Last year, the Covid-19 pandemic shook the world. Businesses all over the world were forced not only to handle the uncertainty of the near future, but also to rethink the way to do business in a post-pandemic world. In these trying times, researchers from University of Siegen in Germany, Grözinger, Wolff, Ruf & Moog (2021) looked at psychological capital in SMEs. They found that (surprise, surprise) psychological capital on an organisational level had a positive influence on something called “creative innovation through intangible resources”.
Or, more plainly, that the amount of psychological capital in the organisation predicted team-valuable behaviours such as cooperation and solidarity.
These in turn helped the organisation to withstand the effects of the pandemic. Truly something we’d all want in our team!
Can you optimise for Psychological Capital?
If you’d read this far, I hope my message has come across clear: Psychological capital for your organization is like Christmas spirit; the more the merrier. So how does one optimise for psychological capital?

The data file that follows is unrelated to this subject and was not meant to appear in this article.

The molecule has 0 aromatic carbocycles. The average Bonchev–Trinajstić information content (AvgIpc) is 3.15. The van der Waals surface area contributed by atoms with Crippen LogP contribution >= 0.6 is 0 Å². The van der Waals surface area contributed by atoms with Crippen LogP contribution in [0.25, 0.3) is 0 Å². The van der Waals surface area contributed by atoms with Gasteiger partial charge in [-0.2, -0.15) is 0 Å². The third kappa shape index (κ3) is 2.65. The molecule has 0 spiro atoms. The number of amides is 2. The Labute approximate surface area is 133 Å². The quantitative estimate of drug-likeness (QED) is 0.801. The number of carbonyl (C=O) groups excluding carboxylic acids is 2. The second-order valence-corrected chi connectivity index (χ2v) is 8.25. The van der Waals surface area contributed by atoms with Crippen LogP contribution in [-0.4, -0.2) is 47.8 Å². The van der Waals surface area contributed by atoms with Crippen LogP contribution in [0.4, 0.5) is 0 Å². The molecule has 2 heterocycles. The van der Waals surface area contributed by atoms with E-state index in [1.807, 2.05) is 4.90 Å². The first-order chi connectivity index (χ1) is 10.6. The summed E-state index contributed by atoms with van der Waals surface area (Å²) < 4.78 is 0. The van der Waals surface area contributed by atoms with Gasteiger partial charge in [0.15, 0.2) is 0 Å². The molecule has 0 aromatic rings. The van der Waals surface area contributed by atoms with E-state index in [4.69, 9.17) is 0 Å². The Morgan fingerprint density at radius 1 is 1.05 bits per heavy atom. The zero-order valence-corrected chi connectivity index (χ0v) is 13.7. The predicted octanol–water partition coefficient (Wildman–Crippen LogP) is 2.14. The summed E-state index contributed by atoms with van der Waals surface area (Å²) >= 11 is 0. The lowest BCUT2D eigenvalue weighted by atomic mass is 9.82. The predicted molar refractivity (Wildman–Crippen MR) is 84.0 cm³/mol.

There are different ways of managing and developing psychological capital among employees, but first of all, it’s important to understand some underlying premises in order to set yourself up for success. Just like in the experiment by Seligman, tests that measure very specific skills and abilities are fantastic at doing just that... but not in terms of assessing an individual’s potential.
A track-record of an individual's previous positions and projects tend to do the same thing. They tell you something about the past, but less about the future.
Luthans explains that in order to assess psychological constructs linked to potential, one should focus on key selection criteria where a willingness and ability to continuously learn and desire for participation and involvement are among the most important criteria.